Friday, February 24, 2006
Blogging's upside too: Study
Most of the coverage of a Northwestern University study of 68 randomly selected teen blogs zoomed in on what its authors said about blogging's risks. New Scientist magazine, however, led with the man-bites-dog part of the story: "Instead of steering them away from their computers, parents should recognise that teenagers sharpen important social skills online, say psychologists and anthropologists studying internet behaviour." One of the study's authors, David Huffaker, "thinks the blog format enhances [teens'] understanding of how to build a narrative," according to New Scientist. The Oregonian had a similar lead, reporting that these social scientists are saying to parents, "Just chill. The kids are doing just fine, thank you." The headline at Medindia.com, a healthcare portal in India, though, was more like US ones in recent months: "Teens need to exercise caution while using online blogs." Medindia cited some of the study's other findings, bearing out parental concerns: "The blogs, equal samples from male and female teens [average age about 15], were studied minutely, to reveal that nearly 70% opened up with their real names," 61% with contact information, some 30% linking to their personal home page, 44% giving IM contact details. About 50% had "stories about love affairs, infatuations, sexuality debates and homosexuality opinions"; "71% also discussed school topics, homework, grades and stuff along with music preferences." For more on blogging's broad user base (well beyond teens), please see this week's issue of my newsletter.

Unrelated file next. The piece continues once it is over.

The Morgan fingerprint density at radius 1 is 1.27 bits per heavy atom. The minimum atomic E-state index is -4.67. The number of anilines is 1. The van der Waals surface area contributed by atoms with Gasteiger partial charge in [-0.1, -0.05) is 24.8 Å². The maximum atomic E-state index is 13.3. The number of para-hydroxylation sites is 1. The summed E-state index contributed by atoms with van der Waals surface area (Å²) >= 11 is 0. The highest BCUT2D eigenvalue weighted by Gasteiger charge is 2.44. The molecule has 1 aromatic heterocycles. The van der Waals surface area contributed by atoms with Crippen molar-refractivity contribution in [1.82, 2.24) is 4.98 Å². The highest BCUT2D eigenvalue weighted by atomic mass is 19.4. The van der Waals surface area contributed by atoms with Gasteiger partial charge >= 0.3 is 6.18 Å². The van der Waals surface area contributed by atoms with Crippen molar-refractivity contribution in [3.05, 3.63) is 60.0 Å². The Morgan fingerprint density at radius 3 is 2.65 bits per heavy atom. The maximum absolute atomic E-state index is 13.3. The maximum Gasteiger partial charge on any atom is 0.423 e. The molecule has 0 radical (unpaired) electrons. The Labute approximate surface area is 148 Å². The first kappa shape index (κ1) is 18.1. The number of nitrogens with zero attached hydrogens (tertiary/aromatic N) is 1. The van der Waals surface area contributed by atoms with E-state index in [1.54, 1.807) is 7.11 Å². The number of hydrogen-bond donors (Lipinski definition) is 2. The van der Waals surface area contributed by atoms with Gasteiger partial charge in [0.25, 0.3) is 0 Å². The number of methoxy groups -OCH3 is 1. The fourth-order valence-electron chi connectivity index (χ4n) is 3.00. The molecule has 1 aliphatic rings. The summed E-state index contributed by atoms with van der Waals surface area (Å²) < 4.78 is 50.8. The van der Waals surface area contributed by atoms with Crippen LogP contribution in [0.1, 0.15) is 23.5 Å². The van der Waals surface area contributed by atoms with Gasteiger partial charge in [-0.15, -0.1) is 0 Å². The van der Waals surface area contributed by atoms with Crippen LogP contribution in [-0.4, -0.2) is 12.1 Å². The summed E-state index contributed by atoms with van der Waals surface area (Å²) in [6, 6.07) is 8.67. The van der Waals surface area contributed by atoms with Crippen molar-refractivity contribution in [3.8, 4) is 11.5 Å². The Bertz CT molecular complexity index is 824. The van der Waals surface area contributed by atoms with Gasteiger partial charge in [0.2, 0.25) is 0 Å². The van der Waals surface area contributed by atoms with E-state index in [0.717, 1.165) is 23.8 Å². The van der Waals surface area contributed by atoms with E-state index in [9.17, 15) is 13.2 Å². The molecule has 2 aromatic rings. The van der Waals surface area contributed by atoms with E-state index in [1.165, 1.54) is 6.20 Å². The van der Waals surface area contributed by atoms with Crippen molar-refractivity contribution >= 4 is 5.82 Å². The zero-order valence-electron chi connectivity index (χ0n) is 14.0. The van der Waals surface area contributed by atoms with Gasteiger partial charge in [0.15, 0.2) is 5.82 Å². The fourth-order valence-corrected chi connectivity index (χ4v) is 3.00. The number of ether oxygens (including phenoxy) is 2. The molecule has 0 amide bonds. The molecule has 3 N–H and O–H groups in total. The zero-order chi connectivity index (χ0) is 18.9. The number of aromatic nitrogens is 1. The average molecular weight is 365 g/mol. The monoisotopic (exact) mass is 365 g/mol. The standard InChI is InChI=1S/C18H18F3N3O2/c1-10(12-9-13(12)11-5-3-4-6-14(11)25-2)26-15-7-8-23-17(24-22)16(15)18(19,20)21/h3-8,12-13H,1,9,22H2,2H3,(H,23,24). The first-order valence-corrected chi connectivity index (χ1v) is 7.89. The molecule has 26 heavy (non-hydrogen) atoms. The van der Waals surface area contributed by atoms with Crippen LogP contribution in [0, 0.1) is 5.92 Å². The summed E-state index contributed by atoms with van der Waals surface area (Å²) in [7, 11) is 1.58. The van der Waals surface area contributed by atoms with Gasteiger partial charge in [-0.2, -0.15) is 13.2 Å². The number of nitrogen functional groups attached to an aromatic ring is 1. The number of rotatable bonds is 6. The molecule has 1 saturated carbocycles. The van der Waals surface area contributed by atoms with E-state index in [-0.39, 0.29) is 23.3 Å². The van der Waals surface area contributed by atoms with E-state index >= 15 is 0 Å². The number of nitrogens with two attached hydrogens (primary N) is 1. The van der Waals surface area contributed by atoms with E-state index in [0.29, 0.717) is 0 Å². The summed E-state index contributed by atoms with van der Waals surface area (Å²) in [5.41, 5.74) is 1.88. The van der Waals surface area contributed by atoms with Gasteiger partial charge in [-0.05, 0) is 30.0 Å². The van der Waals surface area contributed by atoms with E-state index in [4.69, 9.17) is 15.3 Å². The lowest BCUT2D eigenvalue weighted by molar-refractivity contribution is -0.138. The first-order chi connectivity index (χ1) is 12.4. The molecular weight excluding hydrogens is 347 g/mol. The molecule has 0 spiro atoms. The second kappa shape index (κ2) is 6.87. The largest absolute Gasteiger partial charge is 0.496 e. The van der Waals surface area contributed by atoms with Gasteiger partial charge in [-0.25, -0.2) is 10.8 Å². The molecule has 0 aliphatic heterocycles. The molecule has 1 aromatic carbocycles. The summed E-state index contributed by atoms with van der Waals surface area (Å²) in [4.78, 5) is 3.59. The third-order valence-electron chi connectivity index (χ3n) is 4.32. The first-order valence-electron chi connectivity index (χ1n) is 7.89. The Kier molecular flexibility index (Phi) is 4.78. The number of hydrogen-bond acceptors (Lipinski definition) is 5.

Teens & guns in the news
There were two sobering stories about teens and potential violence this week, from Colorado and Virginia. The Richmond Times-Dispatch reported that four boys – 16, 15, and two 13-year-olds – have been charged with plotting to blow up two high schools. All of the charges are felonies, which means detention until age 21 if the boys are convicted (the juvenile trial starts next month). "Police, who seized three computers, two shotguns and other unnamed items from the boys' homes, said the four plotted in Internet chat rooms." In Colorado, a 16-year-old student at Evergreen High School was arrested after posting in his MySpace profile photos of himself with guns, CBS News reported. He "was being held at a juvenile detention center facing three misdemeanor charges of juvenile possession of a handgun and will be in court on Monday." There were no threats in his profile, reportedly, but some parents kept their kids home from school after seeing the content and reporting it to the school, which reported it to the police. "One photo allegedly showed him lying on a floor surrounded by nine rifles with the caption, 'Angel o' death on wings o' lead'."
Thursday, February 23, 2006
Beware 'IRS' attacks